SABR 19th Century Grave Marker Project unveils first plaque for James Whyte Davis

SABR’s 19th Century Baseball Grave Marker Project held a special ceremony on Saturday, May 14, 2016, to dedicate the newly installed marker for New York Knickerbocker pioneer James Whyte Davis.

The ceremony was held in Brooklyn’s historic Green-Wood Cemetery followed by a trolley tour hosted by historian Tom Gilbert, which began at the burial site of “Too Late” Davis, where the first marker installed by the young Project was unveiled.

Inspired by an idea proposed by official Major League Baseball historian John Thorn at SABR's 2015 Frederick Ivor-Campbell 19th Century Base Ball Conference, the committee was formed last year in an effort to correct some of the slights of history. The game’s pioneers spent their early working lives dedicated to a sport that, even at the highest level, had not yet become the lucrative opportunity we think of today. Many of them died without the funds to mark the ground where they were laid to rest. With the help of donations from SABR members as well as a generous grant from Major League Baseball, the Project intends that James Whyte Davis — pictured at right, with Doc Adams — is just the first of many afforded the honor they were denied at the times of their deaths.

Doc Adams and James Whyte DavisWhile not an original Knickerbocker, Davis was an early and longtime member. A stockbroker and volunteer firefighter, Davis was club secretary. He played a role during some of the most seminal moments in baseball history, including as a delegate to the 1867 convention of the National Association of Amateur Base Ball Players. Davis was a rabid fan of the game, and had the Knick pennant draped across his dresser for years. If his final wishes were complied with, he is currently wrapped inside that flag in his grave. In a letter to New York Giants owner and friend Edward Talcott, Davis even had the foresight to write his own epitaph. The Project made sure the engraving on his stone matches his words precisely, with the addition of the year of his death, 1899.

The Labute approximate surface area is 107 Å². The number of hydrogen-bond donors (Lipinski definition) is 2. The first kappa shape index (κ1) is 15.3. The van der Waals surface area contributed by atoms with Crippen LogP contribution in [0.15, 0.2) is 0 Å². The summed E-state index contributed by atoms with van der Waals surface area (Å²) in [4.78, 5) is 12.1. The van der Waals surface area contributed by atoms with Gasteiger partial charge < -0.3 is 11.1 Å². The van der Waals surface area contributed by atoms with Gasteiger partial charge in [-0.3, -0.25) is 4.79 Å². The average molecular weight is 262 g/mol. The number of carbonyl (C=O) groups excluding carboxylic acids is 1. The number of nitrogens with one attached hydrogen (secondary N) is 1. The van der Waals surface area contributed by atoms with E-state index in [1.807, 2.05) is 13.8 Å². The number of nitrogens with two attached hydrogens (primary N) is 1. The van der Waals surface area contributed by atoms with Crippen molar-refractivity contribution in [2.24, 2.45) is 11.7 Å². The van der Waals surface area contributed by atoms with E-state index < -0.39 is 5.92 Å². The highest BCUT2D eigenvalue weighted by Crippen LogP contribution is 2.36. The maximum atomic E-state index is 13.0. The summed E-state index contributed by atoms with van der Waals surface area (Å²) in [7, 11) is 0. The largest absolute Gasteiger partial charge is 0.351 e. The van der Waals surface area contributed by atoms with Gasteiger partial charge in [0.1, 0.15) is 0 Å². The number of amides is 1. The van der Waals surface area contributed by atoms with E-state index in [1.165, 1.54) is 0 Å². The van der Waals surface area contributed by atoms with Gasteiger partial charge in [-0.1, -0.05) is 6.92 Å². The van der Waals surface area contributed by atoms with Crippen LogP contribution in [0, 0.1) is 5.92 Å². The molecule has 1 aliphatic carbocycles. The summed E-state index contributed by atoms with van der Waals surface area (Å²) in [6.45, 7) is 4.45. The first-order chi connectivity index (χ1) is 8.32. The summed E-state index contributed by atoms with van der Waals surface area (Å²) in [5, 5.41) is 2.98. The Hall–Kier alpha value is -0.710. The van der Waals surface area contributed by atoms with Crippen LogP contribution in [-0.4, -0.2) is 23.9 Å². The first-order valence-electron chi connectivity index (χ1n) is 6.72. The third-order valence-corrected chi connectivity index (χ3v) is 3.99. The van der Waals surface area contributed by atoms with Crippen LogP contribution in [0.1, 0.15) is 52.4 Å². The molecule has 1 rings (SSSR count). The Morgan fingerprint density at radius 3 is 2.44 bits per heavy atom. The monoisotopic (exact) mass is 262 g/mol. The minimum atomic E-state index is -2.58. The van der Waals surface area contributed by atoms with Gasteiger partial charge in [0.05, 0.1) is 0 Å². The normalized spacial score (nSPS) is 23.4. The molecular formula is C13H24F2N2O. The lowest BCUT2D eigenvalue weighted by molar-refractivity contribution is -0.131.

To learn more about James Whyte Davis at John Thorn's "Our Game" blog, click here.

Before the ceremony, guests took a tour of the most famous final resting place in New York City. Through the Gothic spires of Green-Wood Cemetery lie more than 200 of the game’s early players, managers, executives, and notables. Hall of Famer Henry Chadwick and baseball’s first superstar, Jim Creighton, spend eternity not far from Davis, as do other former Knick teammates Louis F. Wadsworth, Duncan Curry, and William Tucker. The history of the early game is told in the stone of Green-Wood.

Graveside speeches by noted baseball historians told the story of Davis, a man that Doc Adams referred to as baseball’s first “fiend.” This historic event celebrated the life of one of the men whose largely unknown history played such an important role in America’s Pastime.

For more information about the project, please contact Ralph Carhart at thehallballproject@gmail.com.

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This page was last updated May 19, 2016 at 4:52 pm MST.